One of our students, Rhama Mohammed, snapped some photos during the talk and loaded them into our Facebook page (I’m posting copies here).  This provides a little glimpse of our department’s reality… surrounded by teachers (unfortunately, we don’t have images of any students in the crowd)… and a highly animated presenter.

Testing Theory in Practice

Yesterday I got to share some of my Fulbright research as part of the weekly lecture series hosted by the Hampton University Department of Architecture.  It was a great way to catch up with the advanced students and introduce myself to the first year group.

The students were highly attentive, very receptive to learning about epistemology and cognitive development theories, and interested in hearing about how I am using  data from student blogs  to test existing theories.

The faculty seemed genuinely interested, too.  At the end, though, there was no time for the faculty to ask questions… the students had so many questions that I finally had to cut things short and send them off to their studio classes.

At the start of the lecture, I had asked the students to pull out their smart phones and look up this blog site.  As a result, they had many questions about what I’ve found in applying the new methods in the second year studio and sustainability classes I teach.

I also passed around the catalog from my photography exhibition, so they could see some of the artwork I created in Ireland.  I also encouraged them to look up pages about my adventures in Greece, Portugal, Belgium (which I still need to post more about), France, and of course, Ireland.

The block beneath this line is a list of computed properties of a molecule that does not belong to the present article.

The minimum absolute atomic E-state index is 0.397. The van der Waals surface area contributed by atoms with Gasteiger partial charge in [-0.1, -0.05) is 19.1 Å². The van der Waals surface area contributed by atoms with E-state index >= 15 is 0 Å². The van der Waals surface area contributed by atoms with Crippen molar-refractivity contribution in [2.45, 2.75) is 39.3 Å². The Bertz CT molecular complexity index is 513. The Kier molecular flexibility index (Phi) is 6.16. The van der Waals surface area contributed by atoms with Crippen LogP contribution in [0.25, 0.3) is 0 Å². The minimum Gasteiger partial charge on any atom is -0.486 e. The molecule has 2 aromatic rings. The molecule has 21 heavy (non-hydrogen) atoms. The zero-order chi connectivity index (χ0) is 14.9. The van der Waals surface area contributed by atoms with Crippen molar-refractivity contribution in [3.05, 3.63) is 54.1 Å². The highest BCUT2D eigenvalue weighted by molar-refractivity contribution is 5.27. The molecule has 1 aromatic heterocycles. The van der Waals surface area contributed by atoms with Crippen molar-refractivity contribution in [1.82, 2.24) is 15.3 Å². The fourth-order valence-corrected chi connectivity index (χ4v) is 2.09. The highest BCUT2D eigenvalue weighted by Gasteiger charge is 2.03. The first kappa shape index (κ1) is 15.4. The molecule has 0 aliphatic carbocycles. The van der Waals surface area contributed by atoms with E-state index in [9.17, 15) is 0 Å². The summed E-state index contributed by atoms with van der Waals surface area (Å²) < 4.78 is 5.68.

Lecture poster (produced by HU student Samuel Morgan).

Lecture poster (produced by HU student Samuel Morgan).

Ecology Rocks! (Especially in a Flipped Classroom)

This group realized there was a fill material in the crevices of their "Roman Travertine" tile sample.

This group realized there was a fill material in the crevices of their “Roman Travertine” tile sample.

Today we discussed “natural factors” that affect architectural design, such as rock and soil composition. This tied directly to yesterday’s studio class on the HU Point. Today, I was using a technique known as the “flipped classroom” to teach Architectural Ecology. I learned about this technique during my Fulbright fellowship at DIT.

I had assigned my students to read a chapter before class. When they arrived, we started class with ten minutes of journaling.  I asked them to write about the aspect of the chapter they thought was most important to them regarding our site at the Hampton University Point, and to explain why.  I also asked them to identify a topic in the chapter that they didn’t fully understand and explain why/what they didn’t understand about it.